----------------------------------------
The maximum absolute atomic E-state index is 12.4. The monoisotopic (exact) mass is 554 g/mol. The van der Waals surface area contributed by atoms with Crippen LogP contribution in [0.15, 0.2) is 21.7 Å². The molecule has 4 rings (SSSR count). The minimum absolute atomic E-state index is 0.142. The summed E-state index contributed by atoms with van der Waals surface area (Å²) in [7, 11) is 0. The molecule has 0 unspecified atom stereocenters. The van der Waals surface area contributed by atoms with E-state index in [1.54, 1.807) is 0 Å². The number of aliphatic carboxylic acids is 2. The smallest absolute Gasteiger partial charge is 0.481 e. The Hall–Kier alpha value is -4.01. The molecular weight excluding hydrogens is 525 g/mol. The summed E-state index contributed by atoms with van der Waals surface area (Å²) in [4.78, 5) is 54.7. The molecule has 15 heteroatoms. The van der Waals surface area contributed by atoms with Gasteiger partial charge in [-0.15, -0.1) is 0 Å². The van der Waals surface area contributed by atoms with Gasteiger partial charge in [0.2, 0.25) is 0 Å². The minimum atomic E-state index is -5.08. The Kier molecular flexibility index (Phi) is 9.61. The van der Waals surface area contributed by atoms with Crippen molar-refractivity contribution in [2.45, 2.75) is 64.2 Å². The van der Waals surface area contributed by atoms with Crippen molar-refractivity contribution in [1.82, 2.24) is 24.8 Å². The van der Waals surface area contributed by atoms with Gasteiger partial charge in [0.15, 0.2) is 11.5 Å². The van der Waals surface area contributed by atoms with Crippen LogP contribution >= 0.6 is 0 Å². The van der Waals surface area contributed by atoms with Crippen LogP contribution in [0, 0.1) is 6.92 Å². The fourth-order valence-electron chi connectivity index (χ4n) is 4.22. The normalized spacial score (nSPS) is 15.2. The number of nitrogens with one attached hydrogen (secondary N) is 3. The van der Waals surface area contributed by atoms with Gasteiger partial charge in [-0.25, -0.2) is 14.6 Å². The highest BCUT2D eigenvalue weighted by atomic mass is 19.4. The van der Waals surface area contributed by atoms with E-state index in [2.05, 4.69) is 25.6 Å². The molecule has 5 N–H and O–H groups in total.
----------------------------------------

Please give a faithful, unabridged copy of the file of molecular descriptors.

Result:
The maximum absolute atomic E-state index is 12.4. The monoisotopic (exact) mass is 554 g/mol. The van der Waals surface area contributed by atoms with Crippen LogP contribution in [0.15, 0.2) is 21.7 Å². The molecule has 4 rings (SSSR count). The minimum absolute atomic E-state index is 0.142. The summed E-state index contributed by atoms with van der Waals surface area (Å²) in [7, 11) is 0. The molecule has 0 unspecified atom stereocenters. The van der Waals surface area contributed by atoms with E-state index in [1.54, 1.807) is 0 Å². The number of aliphatic carboxylic acids is 2. The smallest absolute Gasteiger partial charge is 0.481 e. The Hall–Kier alpha value is -4.01. The molecular weight excluding hydrogens is 525 g/mol. The summed E-state index contributed by atoms with van der Waals surface area (Å²) in [4.78, 5) is 54.7. The molecule has 15 heteroatoms. The van der Waals surface area contributed by atoms with Gasteiger partial charge in [-0.15, -0.1) is 0 Å². The van der Waals surface area contributed by atoms with Gasteiger partial charge in [0.2, 0.25) is 0 Å². The minimum atomic E-state index is -5.08. The Kier molecular flexibility index (Phi) is 9.61. The van der Waals surface area contributed by atoms with Crippen molar-refractivity contribution in [2.45, 2.75) is 64.2 Å². The van der Waals surface area contributed by atoms with Crippen molar-refractivity contribution in [1.82, 2.24) is 24.8 Å². The van der Waals surface area contributed by atoms with Gasteiger partial charge in [0.15, 0.2) is 11.5 Å². The van der Waals surface area contributed by atoms with Crippen LogP contribution >= 0.6 is 0 Å². The van der Waals surface area contributed by atoms with Crippen LogP contribution in [0, 0.1) is 6.92 Å². The fourth-order valence-electron chi connectivity index (χ4n) is 4.22. The normalized spacial score (nSPS) is 15.2. The number of nitrogens with one attached hydrogen (secondary N) is 3. The van der Waals surface area contributed by atoms with Gasteiger partial charge in [-0.25, -0.2) is 14.6 Å². The highest BCUT2D eigenvalue weighted by atomic mass is 19.4. The van der Waals surface area contributed by atoms with E-state index in [2.05, 4.69) is 25.6 Å². The molecule has 5 N–H and O–H groups in total.